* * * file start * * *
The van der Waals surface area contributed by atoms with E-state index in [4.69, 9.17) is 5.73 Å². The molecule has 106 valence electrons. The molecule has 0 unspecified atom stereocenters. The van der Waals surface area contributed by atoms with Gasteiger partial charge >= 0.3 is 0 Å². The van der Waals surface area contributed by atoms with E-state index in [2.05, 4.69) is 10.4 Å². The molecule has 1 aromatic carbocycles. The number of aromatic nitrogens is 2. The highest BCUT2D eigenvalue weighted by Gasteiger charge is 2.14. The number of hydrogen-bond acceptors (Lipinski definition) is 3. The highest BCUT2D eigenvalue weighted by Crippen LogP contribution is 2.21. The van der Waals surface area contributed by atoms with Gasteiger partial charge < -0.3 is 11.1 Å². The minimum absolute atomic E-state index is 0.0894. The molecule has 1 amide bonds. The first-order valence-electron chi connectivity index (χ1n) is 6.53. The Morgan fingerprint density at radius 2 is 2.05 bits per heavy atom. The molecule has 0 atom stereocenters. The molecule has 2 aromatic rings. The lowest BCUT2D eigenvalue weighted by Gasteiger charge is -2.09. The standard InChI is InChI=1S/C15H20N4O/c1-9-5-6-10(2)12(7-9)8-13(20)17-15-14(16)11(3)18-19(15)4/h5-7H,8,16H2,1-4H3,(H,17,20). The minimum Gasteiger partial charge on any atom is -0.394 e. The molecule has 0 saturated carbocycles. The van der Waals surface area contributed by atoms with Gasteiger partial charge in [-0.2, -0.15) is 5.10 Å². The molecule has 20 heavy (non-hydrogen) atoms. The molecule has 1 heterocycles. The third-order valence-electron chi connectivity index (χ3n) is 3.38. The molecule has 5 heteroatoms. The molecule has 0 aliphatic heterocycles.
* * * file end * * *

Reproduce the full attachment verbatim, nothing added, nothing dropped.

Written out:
The van der Waals surface area contributed by atoms with E-state index in [4.69, 9.17) is 5.73 Å². The molecule has 106 valence electrons. The molecule has 0 unspecified atom stereocenters. The van der Waals surface area contributed by atoms with Gasteiger partial charge >= 0.3 is 0 Å². The van der Waals surface area contributed by atoms with E-state index in [2.05, 4.69) is 10.4 Å². The molecule has 1 aromatic carbocycles. The number of aromatic nitrogens is 2. The highest BCUT2D eigenvalue weighted by Gasteiger charge is 2.14. The number of hydrogen-bond acceptors (Lipinski definition) is 3. The highest BCUT2D eigenvalue weighted by Crippen LogP contribution is 2.21. The van der Waals surface area contributed by atoms with Gasteiger partial charge < -0.3 is 11.1 Å². The minimum absolute atomic E-state index is 0.0894. The molecule has 1 amide bonds. The first-order valence-electron chi connectivity index (χ1n) is 6.53. The Morgan fingerprint density at radius 2 is 2.05 bits per heavy atom. The molecule has 0 atom stereocenters. The molecule has 2 aromatic rings. The lowest BCUT2D eigenvalue weighted by Gasteiger charge is -2.09. The standard InChI is InChI=1S/C15H20N4O/c1-9-5-6-10(2)12(7-9)8-13(20)17-15-14(16)11(3)18-19(15)4/h5-7H,8,16H2,1-4H3,(H,17,20). The minimum Gasteiger partial charge on any atom is -0.394 e. The molecule has 0 saturated carbocycles. The van der Waals surface area contributed by atoms with Gasteiger partial charge in [-0.2, -0.15) is 5.10 Å². The molecule has 20 heavy (non-hydrogen) atoms. The molecule has 1 heterocycles. The third-order valence-electron chi connectivity index (χ3n) is 3.38. The molecule has 5 heteroatoms. The molecule has 0 aliphatic heterocycles.